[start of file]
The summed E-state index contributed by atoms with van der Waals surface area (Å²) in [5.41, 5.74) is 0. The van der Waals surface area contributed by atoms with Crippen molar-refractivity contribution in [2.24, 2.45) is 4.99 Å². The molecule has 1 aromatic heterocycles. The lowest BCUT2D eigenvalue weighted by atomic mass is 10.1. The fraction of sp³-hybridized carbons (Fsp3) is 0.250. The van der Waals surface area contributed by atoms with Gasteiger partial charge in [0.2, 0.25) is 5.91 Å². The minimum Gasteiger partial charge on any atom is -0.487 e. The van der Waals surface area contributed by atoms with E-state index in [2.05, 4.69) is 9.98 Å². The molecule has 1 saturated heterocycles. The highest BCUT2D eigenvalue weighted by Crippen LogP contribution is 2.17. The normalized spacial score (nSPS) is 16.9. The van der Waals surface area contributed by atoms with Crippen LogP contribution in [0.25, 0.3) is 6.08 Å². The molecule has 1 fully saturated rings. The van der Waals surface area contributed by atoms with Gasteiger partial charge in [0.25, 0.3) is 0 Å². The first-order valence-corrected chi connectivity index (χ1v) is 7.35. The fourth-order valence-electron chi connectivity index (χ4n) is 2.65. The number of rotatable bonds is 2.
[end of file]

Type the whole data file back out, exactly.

The summed E-state index contributed by atoms with van der Waals surface area (Å²) in [5.41, 5.74) is 0. The van der Waals surface area contributed by atoms with Crippen molar-refractivity contribution in [2.24, 2.45) is 4.99 Å². The molecule has 1 aromatic heterocycles. The lowest BCUT2D eigenvalue weighted by atomic mass is 10.1. The fraction of sp³-hybridized carbons (Fsp3) is 0.250. The van der Waals surface area contributed by atoms with Gasteiger partial charge in [0.2, 0.25) is 5.91 Å². The minimum Gasteiger partial charge on any atom is -0.487 e. The van der Waals surface area contributed by atoms with E-state index in [2.05, 4.69) is 9.98 Å². The molecule has 1 saturated heterocycles. The highest BCUT2D eigenvalue weighted by Crippen LogP contribution is 2.17. The normalized spacial score (nSPS) is 16.9. The van der Waals surface area contributed by atoms with Crippen LogP contribution in [0.25, 0.3) is 6.08 Å². The molecule has 1 fully saturated rings. The van der Waals surface area contributed by atoms with Gasteiger partial charge in [0.25, 0.3) is 0 Å². The first-order valence-corrected chi connectivity index (χ1v) is 7.35. The fourth-order valence-electron chi connectivity index (χ4n) is 2.65. The number of rotatable bonds is 2.